I think these are really cool changes, and I'm excited about how much it moves me down the roadmap. And the 3.7 update will be even cooler.
About five hours ago I finished everything required to earn my MBA. I still have one (option) follow-up lecture for one class, so I can't mark the whole thing "resolved and closed" in FogBugz yet. Thus the precise language: I'm done with all the requirements.
No more Saturday-morning CENTRA sessions. No more papers and exams lurking under the bed. No more residency calendar on my fridge (first attached there 18 months ago).
I feel like Robert Redford's character at the end of The Candidate: "What do we do now?" It's a little freaky.
Total damage, not counting the lecture Thursday and untimed activities like mulling over my assignments while doing something else: 1,437 hours. That's 9 months of full-time work, spread over 18. In other words, between July 2009 and today I spent about 20 hours per week doing something connected with my MBA.
In a wildly-tangential universe, I upgraded FogBugz here at Inner Drive Technology's World Headquarters yesterday. The new version (8.1) produces really cool charts, like this one:
The six big spikes correspond with the residencies that started each term. They drop off quickly because the residencies had immense workloads and short durations. This term, as you can see, had the largest workload of all, because we had four complete classes.
I'm very glad to be done. Parts of me haven't caught up to the reality yet. I'll feel completely through with the program two weeks from Thursday, when I see on the registrar's website that Duke has conferred my degree. Until then, I expect some continuing fogginess.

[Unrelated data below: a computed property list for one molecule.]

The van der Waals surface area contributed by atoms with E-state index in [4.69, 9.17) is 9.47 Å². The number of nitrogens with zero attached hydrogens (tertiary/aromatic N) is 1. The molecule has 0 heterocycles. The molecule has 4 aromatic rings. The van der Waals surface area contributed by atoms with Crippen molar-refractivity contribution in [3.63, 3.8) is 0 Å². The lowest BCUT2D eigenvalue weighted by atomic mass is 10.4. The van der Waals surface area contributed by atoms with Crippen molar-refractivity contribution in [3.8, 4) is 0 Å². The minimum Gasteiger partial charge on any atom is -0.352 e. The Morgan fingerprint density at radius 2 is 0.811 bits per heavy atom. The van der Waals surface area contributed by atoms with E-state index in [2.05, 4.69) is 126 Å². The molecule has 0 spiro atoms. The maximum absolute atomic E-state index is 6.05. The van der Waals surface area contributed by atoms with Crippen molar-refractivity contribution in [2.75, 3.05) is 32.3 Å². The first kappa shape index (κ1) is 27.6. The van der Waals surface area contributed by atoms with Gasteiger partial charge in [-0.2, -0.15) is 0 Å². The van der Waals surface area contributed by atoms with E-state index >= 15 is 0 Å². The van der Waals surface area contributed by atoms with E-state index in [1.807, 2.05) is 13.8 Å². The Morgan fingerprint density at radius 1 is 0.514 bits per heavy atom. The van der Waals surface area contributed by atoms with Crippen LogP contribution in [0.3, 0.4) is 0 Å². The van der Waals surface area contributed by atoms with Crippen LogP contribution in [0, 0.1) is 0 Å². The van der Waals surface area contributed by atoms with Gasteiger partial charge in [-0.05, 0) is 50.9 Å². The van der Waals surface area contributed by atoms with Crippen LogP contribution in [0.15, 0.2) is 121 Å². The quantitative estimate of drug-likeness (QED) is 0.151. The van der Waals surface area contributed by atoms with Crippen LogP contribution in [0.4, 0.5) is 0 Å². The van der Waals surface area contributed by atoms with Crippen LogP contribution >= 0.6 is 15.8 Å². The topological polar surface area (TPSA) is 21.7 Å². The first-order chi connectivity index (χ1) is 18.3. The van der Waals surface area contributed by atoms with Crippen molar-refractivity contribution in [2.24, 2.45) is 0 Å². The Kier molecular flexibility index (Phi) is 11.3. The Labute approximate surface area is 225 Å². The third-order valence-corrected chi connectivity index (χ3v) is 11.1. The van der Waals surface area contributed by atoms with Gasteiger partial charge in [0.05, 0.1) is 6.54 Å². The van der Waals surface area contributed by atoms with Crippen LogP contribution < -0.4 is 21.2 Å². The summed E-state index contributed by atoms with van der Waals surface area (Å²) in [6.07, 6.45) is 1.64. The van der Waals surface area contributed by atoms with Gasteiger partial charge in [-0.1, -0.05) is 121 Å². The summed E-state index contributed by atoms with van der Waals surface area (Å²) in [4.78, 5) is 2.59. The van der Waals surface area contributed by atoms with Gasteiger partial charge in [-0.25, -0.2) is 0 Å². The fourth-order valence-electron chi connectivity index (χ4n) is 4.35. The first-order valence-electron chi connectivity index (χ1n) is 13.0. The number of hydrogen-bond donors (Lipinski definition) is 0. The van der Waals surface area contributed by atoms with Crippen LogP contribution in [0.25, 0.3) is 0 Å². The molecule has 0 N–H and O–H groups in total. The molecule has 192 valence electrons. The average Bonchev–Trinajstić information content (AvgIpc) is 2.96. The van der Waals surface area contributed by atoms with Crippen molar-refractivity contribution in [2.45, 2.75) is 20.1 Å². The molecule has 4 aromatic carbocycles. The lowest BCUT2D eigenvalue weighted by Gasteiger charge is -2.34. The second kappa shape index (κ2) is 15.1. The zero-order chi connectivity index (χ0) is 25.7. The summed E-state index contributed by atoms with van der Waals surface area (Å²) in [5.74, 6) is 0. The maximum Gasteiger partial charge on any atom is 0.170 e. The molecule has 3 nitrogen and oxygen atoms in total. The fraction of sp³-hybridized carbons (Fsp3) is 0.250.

Ah, how lovely to be at the beach in Chicago tonight. Just look at it:
Oh, just kidding. That's actually Miami Beach at sunrise in January 2007. This is what Lake Michigan looked like this evening:
The video's resolution isn't high enough to show the snowflakes proceeding in a generally horizontal fashion to the south. Nor does it show my dog, who couldn't decide whether all that snow and water was freaky or fun. (He ultimately decided the water was freaky, the snow was fun, and getting toweled off feels great.)
Cartoon Copyright ©2010 Adam Zyglis. Licensed via politicalcartoons.com.
In Chicago, we get about 10 days a year like this against about 20 leave-work-early-it's-too-gorgeous-out days:
Current conditions at Inner Drive Technology World Headquarters: 1°C, winds from the north at 46 km/h gusting to
57 km/h, with snow. Oh, it gets better, according to the National Weather Service:
Today: Snow and areas of blowing snow. Temperature falling to around -4°C by 5pm. Very windy, with a north wind between 45 and 65 km/h, with gusts as high as 90 km/h. Chance of precipitation is 100%. Total daytime snow accumulation of 4 to 8 cm possible.
Tonight: Snow and areas of blowing snow before midnight, then areas of blowing snow and a slight chance of snow after midnight. Low around -12°C. Wind chill values as low as -22°C. Very windy, with a north northwest wind between 50 and 65 km/h, with gusts as high as 80 km/h. Chance of precipitation is 80%. New snow accumulation of less than one centimeter possible.
Again, though, I have to remind my fellow Chicagoans: for every day we get like this, we get two or three where you don't want to go back inside.
After 16 months, 16 classes, six countries (including North Carolina, which still seems a bit foreign), and 1435 hours of work, I'm down to my last assignment. It's a group paper, for which I've already done the bulk of my part, though the team has nominated me to assemble the final draft. It's due at 11 am Monday; expect to see something around then.
This will all make sense to me in a few weeks. Right now a part of my poor brain insists I have something to do that I'm not doing right now...while the rest of it, for the first time since July 2009, knows I really don't have anything hanging over me.
What a weird feeling.